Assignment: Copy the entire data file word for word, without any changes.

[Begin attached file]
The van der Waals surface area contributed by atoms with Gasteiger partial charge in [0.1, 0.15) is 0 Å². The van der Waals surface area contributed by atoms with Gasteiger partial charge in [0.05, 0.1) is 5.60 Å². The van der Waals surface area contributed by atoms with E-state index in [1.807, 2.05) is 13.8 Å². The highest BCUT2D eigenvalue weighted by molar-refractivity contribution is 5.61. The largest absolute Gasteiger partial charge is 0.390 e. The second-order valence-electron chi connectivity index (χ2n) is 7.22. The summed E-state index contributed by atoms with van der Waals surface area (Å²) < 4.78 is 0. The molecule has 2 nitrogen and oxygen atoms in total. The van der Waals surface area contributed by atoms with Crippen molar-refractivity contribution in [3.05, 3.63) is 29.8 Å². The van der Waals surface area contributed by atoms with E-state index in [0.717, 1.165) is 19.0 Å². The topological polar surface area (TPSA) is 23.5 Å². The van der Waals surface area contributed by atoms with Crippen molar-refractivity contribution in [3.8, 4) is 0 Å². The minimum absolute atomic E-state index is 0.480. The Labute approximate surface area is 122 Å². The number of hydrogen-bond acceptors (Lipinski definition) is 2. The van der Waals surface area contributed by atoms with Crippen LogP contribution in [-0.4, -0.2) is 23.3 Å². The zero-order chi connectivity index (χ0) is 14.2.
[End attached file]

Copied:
The van der Waals surface area contributed by atoms with Gasteiger partial charge in [0.1, 0.15) is 0 Å². The van der Waals surface area contributed by atoms with Gasteiger partial charge in [0.05, 0.1) is 5.60 Å². The van der Waals surface area contributed by atoms with E-state index in [1.807, 2.05) is 13.8 Å². The highest BCUT2D eigenvalue weighted by molar-refractivity contribution is 5.61. The largest absolute Gasteiger partial charge is 0.390 e. The second-order valence-electron chi connectivity index (χ2n) is 7.22. The summed E-state index contributed by atoms with van der Waals surface area (Å²) < 4.78 is 0. The molecule has 2 nitrogen and oxygen atoms in total. The van der Waals surface area contributed by atoms with Crippen molar-refractivity contribution in [3.05, 3.63) is 29.8 Å². The van der Waals surface area contributed by atoms with E-state index in [0.717, 1.165) is 19.0 Å². The topological polar surface area (TPSA) is 23.5 Å². The van der Waals surface area contributed by atoms with Crippen molar-refractivity contribution in [3.8, 4) is 0 Å². The minimum absolute atomic E-state index is 0.480. The Labute approximate surface area is 122 Å². The number of hydrogen-bond acceptors (Lipinski definition) is 2. The van der Waals surface area contributed by atoms with Crippen LogP contribution in [-0.4, -0.2) is 23.3 Å². The zero-order chi connectivity index (χ0) is 14.2.